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As I understand it, mainly from reading TSE, chip+signature/stripe+signature is still widely used in the US.

The issue, is that both of my EU Debit Cards issuers explicitly block C+S/S+S capabilities of those cards, with no way to get that enabled for more than a few days at a time.

Would I need to have a third card that supports C+S or would I be able to do most with my EMV (Chip+Pin) card there (for NYC and likely DC)?

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  • 3
    I’d consider getting a Revolut card for this trip. They don’t patronize their customers by only enabling certain payment modes for a few days at a time.
    – JonathanReez
    Jun 20 at 7:03
  • 5
    @JonathanReez I have specific reasons not to get such neobank accounts opened and I am absolutely fine with C+S being blocked due to the fact that I don't regularly travel to places where EMV aren't already the norm. I already have a Curve (card aggregator) card, but I would need to contact them to see if they are allowing C+S transactions Jun 20 at 7:18
  • 9
    The US banks don't issue them, but in my experience traveling all over the US (including NYC and DC) in the past 6 years, C&P and contactless are accepted pretty much everywhere. Cashiers are often surprised when it asks for a PIN as it's unusual for them, but the terminals can all handle it.
    – Midavalo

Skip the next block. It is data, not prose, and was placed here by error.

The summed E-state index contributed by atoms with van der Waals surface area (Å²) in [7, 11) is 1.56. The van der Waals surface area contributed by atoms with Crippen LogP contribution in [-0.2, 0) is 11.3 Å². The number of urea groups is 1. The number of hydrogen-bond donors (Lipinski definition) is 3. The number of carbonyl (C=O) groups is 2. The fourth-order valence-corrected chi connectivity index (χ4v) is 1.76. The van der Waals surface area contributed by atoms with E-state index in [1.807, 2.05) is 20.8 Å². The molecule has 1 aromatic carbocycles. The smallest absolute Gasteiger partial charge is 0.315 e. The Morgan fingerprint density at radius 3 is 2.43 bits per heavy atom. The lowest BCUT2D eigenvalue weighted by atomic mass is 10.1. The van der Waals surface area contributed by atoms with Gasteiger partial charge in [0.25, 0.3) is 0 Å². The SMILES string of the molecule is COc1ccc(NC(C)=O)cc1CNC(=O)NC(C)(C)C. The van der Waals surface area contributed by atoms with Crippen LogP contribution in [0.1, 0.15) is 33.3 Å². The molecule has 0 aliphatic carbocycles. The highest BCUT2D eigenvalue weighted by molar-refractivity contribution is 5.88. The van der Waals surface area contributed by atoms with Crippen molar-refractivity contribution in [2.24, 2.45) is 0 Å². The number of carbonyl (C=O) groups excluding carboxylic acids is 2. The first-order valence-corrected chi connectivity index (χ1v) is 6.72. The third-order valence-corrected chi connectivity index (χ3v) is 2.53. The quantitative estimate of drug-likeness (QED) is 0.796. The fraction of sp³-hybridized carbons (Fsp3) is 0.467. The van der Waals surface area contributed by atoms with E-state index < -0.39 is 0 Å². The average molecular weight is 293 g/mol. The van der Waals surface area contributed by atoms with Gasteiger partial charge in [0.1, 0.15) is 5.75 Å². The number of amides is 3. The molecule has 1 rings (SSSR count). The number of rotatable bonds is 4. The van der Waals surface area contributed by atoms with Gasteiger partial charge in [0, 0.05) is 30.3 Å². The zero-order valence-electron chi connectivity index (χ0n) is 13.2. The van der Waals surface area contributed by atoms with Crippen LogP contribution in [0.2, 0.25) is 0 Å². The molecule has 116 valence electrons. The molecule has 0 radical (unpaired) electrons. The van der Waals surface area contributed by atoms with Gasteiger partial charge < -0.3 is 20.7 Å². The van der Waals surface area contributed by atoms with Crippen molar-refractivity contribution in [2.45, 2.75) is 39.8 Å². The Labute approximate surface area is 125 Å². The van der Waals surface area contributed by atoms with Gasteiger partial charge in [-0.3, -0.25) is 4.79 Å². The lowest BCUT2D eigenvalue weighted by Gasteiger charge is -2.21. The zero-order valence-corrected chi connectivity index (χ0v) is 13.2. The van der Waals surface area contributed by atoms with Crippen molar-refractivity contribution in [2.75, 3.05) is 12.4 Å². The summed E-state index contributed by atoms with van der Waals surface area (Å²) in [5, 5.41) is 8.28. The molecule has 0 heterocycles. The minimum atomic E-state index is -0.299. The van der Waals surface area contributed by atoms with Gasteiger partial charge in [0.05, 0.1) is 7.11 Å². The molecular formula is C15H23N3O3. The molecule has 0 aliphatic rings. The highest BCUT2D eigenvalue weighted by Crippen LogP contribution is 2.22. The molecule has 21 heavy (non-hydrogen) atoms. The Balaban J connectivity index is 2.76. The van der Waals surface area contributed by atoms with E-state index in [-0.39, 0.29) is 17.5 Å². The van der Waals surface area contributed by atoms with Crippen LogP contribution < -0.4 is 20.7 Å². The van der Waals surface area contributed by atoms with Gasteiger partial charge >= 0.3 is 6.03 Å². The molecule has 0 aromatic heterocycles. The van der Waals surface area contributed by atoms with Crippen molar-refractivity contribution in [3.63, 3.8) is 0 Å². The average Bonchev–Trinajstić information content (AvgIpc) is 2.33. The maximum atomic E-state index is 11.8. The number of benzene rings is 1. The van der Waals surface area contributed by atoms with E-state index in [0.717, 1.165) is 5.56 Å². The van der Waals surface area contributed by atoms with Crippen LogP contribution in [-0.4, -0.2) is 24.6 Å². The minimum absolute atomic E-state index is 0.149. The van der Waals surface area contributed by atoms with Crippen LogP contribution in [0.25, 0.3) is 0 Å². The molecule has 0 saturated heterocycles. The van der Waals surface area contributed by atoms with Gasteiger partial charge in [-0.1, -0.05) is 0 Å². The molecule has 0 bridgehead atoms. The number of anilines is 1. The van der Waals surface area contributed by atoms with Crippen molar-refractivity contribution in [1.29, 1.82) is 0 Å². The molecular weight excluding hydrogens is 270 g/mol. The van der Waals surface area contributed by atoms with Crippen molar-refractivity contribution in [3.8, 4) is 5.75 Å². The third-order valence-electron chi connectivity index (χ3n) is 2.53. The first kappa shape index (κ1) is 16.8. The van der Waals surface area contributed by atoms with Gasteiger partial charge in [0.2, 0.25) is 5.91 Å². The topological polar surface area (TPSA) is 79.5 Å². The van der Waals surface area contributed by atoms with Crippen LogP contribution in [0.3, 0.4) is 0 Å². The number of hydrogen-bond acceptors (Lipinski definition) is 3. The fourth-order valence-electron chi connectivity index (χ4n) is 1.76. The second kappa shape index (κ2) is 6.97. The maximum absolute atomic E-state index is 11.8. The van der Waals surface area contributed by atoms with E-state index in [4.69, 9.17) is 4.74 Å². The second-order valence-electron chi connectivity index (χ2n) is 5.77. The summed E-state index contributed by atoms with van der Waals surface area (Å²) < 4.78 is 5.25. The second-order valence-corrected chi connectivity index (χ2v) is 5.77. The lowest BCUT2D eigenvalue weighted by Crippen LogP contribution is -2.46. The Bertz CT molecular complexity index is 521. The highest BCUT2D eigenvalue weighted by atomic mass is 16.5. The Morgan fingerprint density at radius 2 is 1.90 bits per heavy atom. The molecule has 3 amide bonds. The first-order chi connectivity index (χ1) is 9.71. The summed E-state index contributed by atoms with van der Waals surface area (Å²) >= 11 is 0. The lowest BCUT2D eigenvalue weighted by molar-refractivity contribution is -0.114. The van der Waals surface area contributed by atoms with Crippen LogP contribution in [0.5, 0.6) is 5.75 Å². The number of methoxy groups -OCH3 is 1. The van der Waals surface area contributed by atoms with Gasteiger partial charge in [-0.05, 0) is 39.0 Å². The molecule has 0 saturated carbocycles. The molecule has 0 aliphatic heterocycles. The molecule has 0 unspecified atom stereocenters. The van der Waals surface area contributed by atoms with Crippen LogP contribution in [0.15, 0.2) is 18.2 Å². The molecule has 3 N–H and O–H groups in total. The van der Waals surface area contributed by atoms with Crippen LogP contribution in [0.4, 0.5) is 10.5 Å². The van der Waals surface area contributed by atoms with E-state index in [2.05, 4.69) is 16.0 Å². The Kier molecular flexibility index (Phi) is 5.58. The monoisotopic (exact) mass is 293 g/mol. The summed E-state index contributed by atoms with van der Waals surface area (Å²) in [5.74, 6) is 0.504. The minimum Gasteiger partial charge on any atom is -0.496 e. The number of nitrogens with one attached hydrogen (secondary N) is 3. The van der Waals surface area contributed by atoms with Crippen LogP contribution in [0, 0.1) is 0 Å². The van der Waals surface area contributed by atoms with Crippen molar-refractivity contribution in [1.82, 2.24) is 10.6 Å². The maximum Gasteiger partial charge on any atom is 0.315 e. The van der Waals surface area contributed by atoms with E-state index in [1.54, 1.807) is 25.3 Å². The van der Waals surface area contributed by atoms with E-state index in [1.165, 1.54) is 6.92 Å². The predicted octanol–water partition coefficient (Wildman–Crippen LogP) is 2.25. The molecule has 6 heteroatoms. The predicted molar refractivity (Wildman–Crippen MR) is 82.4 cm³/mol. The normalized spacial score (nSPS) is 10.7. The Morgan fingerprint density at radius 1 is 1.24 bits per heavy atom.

Jun 20 at 13:37
  • 5
    @jcaron Nothing much has changed - you give them your card, they run it and bring you a paper receipt. You add the tip amount and total it, sign the paper, take your copy of the receipt and walk out. They finalize the transaction after you leave. Keep your receipt if you don't trust the process, but I've never had an issue.
    – FreeMan
    Jun 20 at 16:59
  • 2
    @jcaron Being able to pay in that manner at table service restaurants is not something you can count on doing in the US. 2 days ago

8 Answers 8

12

All EMV terminals allow C+P cards, even if some can be configured to not allow C+S cards (in the US that doesn't happen often, but can happen in Europe). What you referred to as your understanding from TSE is about what is being issued in the US, but it doesn't affect the C+P cards used for payments in the US.

Why would you want a C+S card if you have a C+P card? The latter are much more secure. The US banks don't usually issue C+P cards (see below, but it is starting to change now), but they're accepted just as well. In fact, even for C+S cards, signature is now rarely actually required.

Also, contact-less payments became quite popular in the US and from my experience contact-less cards, or e-wallets like Google Pay, Apple Pay, and such, are widely accepted.

Magnetic stripes are rarely used nowadays as merchants that still prefer them over EMV will now be holding the bag for fraudulent transactions. They're only used as a backup for malfunctioning EMV transaction.


American banks preferred C+S to C+P because, per The Atlantic:

The reason banks say they don’t want to issue PINs is that they’re worried it will add too much friction to transactions and make life difficult for their customers